Up until a few years ago, I had no Idea what true mindfulness was.
Of course I knew what the word ‘mindful’ meant in the traditional sense. Be mindful of the neighbours and keep the noise down. Be mindful about swearing in front of your grandparents. I knew it basically meant being aware. Easy peasy.
When I first heard the term ‘mindfulness’ I did what I do with all new words. I broke it down. ‘Mind-full-ness’ – surely that means the state of your mind being full? My brain is constantly full. I’m ALL about the mindfulness. I’m walking fullness of the mind.
That’s not quite what it is either, though. Mindfulness is all about concentrating on the thing you are currently doing. Whether it be a yoga class, a conversation with a friend, a work project or play time with your kids. Mindfulness is about being purely present in that moment, and not allowing your mind to wander away to other places. It’s also about controlling your responses and not being too reactive to the events going on around you.
For a slightly hyperactive, generally over excited person, mindfulness didn’t seem like it was going to be my bag at all. I distract very easily and I’m very interested in what other people are doing. Not because I’m nosy, but because I’m interested and I like to be involved in everything all the time. The opposite of mindful wouldn’t you say? Also I’m a little bit nosy. I’ll admit it.
I’ve been trying to be more mindful this year, in my own way. Meditation doesn’t work for me (I fall asleep immediately every time) but I’ve introduced a few habits that I’m really enjoying. For example when I walk to get my coffee in the morning, I don’t take my phone. I’ll just walk quietly or chat to my partner if he happens to come with me. While I’m waiting for my coffee I don’t reach for the paper or start looking for a flyer or pamphlet to read. I just sit there. Waiting. It’s an easy way to bring some stillness and quiet brain time into your day, particularly if you have zero meditation stamina like I do.
If you’ve ever wondered about mindfulness, here are some things you should know…
1. Mindfulness is not meditation
It can be, but it’s not always the same thing. Mindfulness is not about your mind being clear or empty, it’s all about your mind being focussed on the thing you’re doing. Making eye contact with the person you’re talking to. Really looking around and absorbing your surroundings. Sitting quietly and reading a book without grabbing your phone every 5 seconds. Playing a board game with a friend, leaving your phone in the other room. Obviously you can be mindful while meditating but you don’t need to be sitting cross legged and chanting in order to be mindful in the moment.
2. Minfulness can help people cope with stress, depression and anxiety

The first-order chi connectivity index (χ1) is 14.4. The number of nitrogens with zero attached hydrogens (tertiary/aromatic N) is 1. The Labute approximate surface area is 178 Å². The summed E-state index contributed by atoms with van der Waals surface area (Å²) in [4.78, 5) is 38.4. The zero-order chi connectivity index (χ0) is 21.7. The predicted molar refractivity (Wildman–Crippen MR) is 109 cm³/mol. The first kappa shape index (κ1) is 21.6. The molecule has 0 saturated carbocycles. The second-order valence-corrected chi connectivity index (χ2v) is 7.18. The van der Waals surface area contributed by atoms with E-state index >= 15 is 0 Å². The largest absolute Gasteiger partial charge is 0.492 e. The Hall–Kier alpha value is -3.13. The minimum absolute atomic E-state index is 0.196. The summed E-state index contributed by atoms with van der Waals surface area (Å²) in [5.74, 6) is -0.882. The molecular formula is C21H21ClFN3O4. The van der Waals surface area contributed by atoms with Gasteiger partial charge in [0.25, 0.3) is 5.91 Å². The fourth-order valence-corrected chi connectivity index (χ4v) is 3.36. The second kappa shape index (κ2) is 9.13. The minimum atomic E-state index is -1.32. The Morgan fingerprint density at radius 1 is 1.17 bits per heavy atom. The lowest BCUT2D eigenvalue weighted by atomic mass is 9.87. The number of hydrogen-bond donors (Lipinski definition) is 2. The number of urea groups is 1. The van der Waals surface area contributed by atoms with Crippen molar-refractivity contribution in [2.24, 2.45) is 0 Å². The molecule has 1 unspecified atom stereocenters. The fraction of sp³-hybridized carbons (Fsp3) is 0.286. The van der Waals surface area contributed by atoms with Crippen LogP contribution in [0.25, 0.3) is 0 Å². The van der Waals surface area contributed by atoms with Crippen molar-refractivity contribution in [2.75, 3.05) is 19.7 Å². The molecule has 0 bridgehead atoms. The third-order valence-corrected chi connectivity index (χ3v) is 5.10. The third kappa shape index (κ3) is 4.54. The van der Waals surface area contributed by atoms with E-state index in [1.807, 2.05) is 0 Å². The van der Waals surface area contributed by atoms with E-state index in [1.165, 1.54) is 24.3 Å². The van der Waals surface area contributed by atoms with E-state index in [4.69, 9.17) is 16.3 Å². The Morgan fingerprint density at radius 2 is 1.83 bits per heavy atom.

There’s no flat out cure for stress, depression and anxiety but mindfulness can sometimes help to take the edge off. There’s a practice in mindfulness called ‘anchoring’ that I find extremely helpful on anxious days. If I’m feeling a bit panicked and overwhelmed, I focus on the lower half of my body and how it meets with the ground. I feel my feet inside my shoes and pay attention to how my legs are feeling. Sore from the gym this morning, tingling from walking around, numb from sitting down. It’s such a simple thing but it just reminds me to breathe and recompose.
3. Mindfulness can help to increase your focus
Your mind is a muscle and the more you exercise it, the stronger it will be. Concentrating on being mindful strengthens your ability to stay focussed. An increase in focus is something we could all benefit from (I’ve checked Facebook at least three times while writing this paragraph) and one of the best ways to do this is to work up incrementally. No one just jumps up and runs a full marathon without training first, you have to work up to it. I find timers are the best for this. If I need to complete a task, I’ll set a timer for 10 minutes and just focus on working for those full ten minutes. The next time I set a timer, it will be for 15 minutes. If you want to really test yourself grab the Flowstate App. You set a timer for ten minutes and you have to keep typing without stopping for longer than six seconds, otherwise the app will delete everything you’ve written. It’s terrifying and invigorating. It’s also a great way to stay mindful and focussed because there’s severe consequences if you don’t.
4. Activities that require you to remember things are fabulous at working your mindful muscle
Things like sudoku, cross word puzzles, board games and crochet can exercise the muscles in your brain need you need to stay focussed. The act of remembering important information (like which cards your opponent has in their hand or a stitch pattern you’re working on) trains your brain to retain information. You can even memorise poems, movie dialogue or song lyrics. Anything that takes your fancy, the act of memorising almost anything (including all your friends phone numbers or birthdays) will help your ability to focus overall.
5. Mindfulness is not compulsory
There are some excellent benefits of practicing mindfulness but if you can focus on a conversation for a decent chunk of time without resorting to looking at Facebook, you’re fine. If your phone runs out of battery and you don’t start having heart palpitations, you’re fine. If you can sit quietly and watch a TV show or read a book without jumping up every 5 mins to find something else to do, you’re fine. Mindfulness is about slowing down and being in the moment. If you’re already there, don’t stress. You’re doing good.
Bottom line? If you’re a bit scattered, stressed and emotional, mindfulness might just be the thing you need. Start slow, and if it’s helping, keep doing it.